Prepaid Credit Card Market Set to Triple
Credit Cards, Debit Cards, and Prepaid
Right from the start, the people who run credit card companies recognized that so-called “prepaid credit cards” were not credit cards at all. That’s obvious. If you’ve already paid for something before you buy it, there’s no credit involved. The phrase is an oxymoron.
What was needed, obviously, was a snappy, consumer-friendly name for the cards that people would instantly love and want to use. So the marketing geniuses in the credit card companies had a long, hard think, and–after much deliberation–came up with…”Network Branded Prepaid Card.” Just trips off the tongue, doesn’t it?
No surprise, then, that so many people still refer to them as prepaid credit cards.
Prepaid Credit Card Use to Triple?
On Monday, MasterCard published a report that it commissioned from the Boston Consulting Group. This forecast that prepaid credit card use would more than triple between 2009–when its dollar value was $120.2 billion–and 2017 when it is predicted to be worth more than $440 billion.
The report’s authors expect the U.S. to retain its global lead in the sector. In fact, they say that, in 2017, America is likely to account for 53 percent of the world’s prepaid credit card use, which represents a bigger share than double the next six biggest national markets put together.
Why the Jump?
Please say it’s not because so many Americans will have terrible credit scores by then and won’t be eligible for mainstream credit cards.
Unfortunately, that may be partly true, but more new research–published yesterday by Mintel–suggests that consumers’ disillusionment with banks could be at least as important a factor as banks’ disillusionment with individual consumers. Mintel’s press release said:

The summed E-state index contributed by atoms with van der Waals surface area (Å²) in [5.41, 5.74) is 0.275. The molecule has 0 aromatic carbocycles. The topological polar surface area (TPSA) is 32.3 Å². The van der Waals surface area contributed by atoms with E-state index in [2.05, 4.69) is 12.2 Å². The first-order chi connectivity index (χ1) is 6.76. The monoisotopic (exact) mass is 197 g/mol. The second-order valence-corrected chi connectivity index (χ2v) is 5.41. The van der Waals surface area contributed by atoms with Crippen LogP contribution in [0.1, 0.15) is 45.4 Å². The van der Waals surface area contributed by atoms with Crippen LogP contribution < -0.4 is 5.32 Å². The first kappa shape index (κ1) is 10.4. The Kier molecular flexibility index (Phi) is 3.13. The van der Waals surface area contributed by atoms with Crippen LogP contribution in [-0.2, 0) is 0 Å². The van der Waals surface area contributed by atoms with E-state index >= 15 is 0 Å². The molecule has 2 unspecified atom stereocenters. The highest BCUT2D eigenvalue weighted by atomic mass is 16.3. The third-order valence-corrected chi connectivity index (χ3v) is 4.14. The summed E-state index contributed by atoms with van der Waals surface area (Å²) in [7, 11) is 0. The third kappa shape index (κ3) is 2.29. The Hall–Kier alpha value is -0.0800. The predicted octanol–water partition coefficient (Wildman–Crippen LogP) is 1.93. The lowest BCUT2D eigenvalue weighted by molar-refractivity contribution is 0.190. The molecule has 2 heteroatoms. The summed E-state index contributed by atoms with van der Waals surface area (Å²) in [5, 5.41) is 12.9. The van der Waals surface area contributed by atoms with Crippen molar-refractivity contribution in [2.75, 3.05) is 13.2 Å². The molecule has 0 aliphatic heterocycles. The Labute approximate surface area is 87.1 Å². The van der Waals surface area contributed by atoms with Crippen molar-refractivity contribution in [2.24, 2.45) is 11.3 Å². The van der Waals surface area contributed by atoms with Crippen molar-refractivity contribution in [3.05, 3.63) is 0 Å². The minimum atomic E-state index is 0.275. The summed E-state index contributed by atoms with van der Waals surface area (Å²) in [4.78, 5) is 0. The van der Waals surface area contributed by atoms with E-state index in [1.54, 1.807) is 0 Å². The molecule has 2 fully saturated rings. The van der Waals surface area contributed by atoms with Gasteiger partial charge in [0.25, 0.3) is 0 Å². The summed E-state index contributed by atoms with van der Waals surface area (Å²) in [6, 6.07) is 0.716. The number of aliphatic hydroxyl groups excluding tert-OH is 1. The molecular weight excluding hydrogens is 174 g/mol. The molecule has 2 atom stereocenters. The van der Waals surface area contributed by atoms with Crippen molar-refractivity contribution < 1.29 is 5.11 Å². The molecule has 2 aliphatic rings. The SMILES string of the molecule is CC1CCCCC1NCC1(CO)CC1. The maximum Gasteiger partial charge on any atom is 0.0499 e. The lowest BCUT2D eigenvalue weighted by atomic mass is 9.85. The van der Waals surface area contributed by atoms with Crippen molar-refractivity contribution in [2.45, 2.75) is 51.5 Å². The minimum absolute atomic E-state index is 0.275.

…19% of respondents overall stated that they would be interested in using prepaid cards to pay bills, rather than a banking account. More importantly, 25% of households earning more than $100K per year, the more profitable and desirable customers for banks, agreed that they would be interested in using prepaid cards. Their main motivation was to avoid overdraft and/or other types of banking fees.
Prepaid Credit Card Terms–a Warning
About nine months ago, the New York Times ran a feature that warned about excessive fees contained in the small print of some issuers’ prepaid credit card termsand conditions. It found wide variations between the amounts levied for all charges, including:
- Application fees
- Monthly maintenance fees
- ATM withdrawal fees
- ATM balance enquiry fees
- Inactivity fees
- Purchase fees
- Fees for calls to customer service
In fact, the Timesfound that at least one card had up to 24 different fees.
Prepaid Credit Card Applications
Before you sign a prepaid credit card application, remember two of the golden rules for choosing all cards:
- Make sure you understand all the fees and other charges before you commit yourself
- Pick the card that is cheapest for your particular lifestyle
So, for example, if you make a lot of ATM withdrawals, eliminate cards with high ATM fees.
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